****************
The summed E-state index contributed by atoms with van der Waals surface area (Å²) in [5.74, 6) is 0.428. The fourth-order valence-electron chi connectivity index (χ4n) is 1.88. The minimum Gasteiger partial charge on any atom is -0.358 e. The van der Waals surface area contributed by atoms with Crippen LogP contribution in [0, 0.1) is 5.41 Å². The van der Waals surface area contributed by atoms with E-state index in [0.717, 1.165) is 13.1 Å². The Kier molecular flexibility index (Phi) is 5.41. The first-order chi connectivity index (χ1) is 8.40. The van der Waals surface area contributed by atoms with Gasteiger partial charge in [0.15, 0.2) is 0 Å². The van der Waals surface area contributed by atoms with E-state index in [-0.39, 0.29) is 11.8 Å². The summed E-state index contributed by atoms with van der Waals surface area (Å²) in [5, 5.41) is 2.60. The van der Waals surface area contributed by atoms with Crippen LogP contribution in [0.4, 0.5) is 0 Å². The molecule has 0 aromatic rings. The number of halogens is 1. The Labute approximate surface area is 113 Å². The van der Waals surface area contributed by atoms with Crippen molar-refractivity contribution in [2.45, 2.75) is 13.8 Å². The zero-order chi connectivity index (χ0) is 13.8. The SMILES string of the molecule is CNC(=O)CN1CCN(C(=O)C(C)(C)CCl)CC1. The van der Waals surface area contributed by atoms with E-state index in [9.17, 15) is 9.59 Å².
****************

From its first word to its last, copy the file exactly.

The summed E-state index contributed by atoms with van der Waals surface area (Å²) in [5.74, 6) is 0.428. The fourth-order valence-electron chi connectivity index (χ4n) is 1.88. The minimum Gasteiger partial charge on any atom is -0.358 e. The van der Waals surface area contributed by atoms with Crippen LogP contribution in [0, 0.1) is 5.41 Å². The van der Waals surface area contributed by atoms with E-state index in [0.717, 1.165) is 13.1 Å². The Kier molecular flexibility index (Phi) is 5.41. The first-order chi connectivity index (χ1) is 8.40. The van der Waals surface area contributed by atoms with Gasteiger partial charge in [0.15, 0.2) is 0 Å². The van der Waals surface area contributed by atoms with E-state index in [-0.39, 0.29) is 11.8 Å². The summed E-state index contributed by atoms with van der Waals surface area (Å²) in [5, 5.41) is 2.60. The van der Waals surface area contributed by atoms with Crippen LogP contribution in [0.4, 0.5) is 0 Å². The molecule has 0 aromatic rings. The number of halogens is 1. The Labute approximate surface area is 113 Å². The van der Waals surface area contributed by atoms with Crippen molar-refractivity contribution in [2.45, 2.75) is 13.8 Å². The zero-order chi connectivity index (χ0) is 13.8. The SMILES string of the molecule is CNC(=O)CN1CCN(C(=O)C(C)(C)CCl)CC1. The van der Waals surface area contributed by atoms with E-state index in [9.17, 15) is 9.59 Å².